September 27, 2015: after posting the note below, a reader reminded me to take a look at this "older" well, also a "2010 well" --
- 17912, 2,581, Whiting, Sorenson 11-3H, Sanish, middle Bakken, 18 stages, ~ 3 million lbs, F, t2/10; cum 758K 7/15;
I've highlighted this well numerous times on the blog. Look at the current production and how little water is being produced, and no flaring:
|Pool||Date||Days||BBLS Oil||Runs||BBLS Water||MCF Prod||MCF Sold||Vent/Flare|
Flashback: the Bakken boom began in North Dakota in 2007 (2000 in Montana). By 2010 things were moving along quickly but it was very, very expensive to drill and operators still had much to learn about the Bakken. As a rule of thumb, apparently I was using a price of $50/bbl back in 2010 -- not a whole lot different than what WTI is going for now (at least on the TV crawler). Even with all the unknowns and high cost of leases and drilling and working without the infrastructure that exists today, operators were doing their thing.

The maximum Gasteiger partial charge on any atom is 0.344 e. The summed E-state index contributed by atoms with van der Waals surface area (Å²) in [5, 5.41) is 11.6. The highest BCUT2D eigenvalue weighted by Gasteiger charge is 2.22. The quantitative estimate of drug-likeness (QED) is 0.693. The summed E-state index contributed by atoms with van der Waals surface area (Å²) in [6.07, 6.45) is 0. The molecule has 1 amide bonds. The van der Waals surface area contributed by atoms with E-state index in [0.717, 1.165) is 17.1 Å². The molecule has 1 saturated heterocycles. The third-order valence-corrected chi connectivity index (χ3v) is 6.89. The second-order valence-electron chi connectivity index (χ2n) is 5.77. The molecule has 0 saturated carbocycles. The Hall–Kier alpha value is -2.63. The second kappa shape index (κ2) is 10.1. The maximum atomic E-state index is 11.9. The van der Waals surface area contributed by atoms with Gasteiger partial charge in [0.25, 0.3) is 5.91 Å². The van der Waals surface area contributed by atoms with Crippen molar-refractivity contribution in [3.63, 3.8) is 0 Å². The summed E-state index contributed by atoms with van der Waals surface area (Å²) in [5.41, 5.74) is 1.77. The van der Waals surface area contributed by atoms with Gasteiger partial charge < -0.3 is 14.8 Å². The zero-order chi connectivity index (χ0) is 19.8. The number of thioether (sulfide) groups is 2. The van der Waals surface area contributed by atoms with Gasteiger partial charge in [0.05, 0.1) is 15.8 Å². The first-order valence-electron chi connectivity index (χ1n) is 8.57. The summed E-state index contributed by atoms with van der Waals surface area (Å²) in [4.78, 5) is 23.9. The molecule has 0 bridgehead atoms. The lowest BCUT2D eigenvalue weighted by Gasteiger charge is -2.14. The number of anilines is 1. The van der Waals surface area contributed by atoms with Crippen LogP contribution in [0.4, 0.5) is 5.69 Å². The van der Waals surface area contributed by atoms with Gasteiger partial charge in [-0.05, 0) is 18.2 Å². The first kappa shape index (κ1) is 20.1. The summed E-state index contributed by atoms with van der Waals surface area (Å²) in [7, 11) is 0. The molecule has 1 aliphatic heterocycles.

A post from August 4, 2010:
18409, 2,404, Kinnoin 21-14H, Sanish, NENW 14-154-91So, how did that well do?
Cumulative: 98,265 bbls in 83 days.
At $50/bbl, that's $4.9 million at the wellhead. In less than 90 days.
Other operators in the Bakken opine that these wells will have an economic life-time of 39 years. They have horrific decline rates, but something tells me the technology will keep improving over the years. I wonder if a pump has even been put on this well yet?
It would be great to hear some of the details of the well: number of frac stages; sand or ceramics?
- 18409, 2,404, Kinnoin 21-14H, Sanish, NENW 14-154-91, Sanish, open hole, 2 million lbs sand, t3/10; cum 574K 7/15;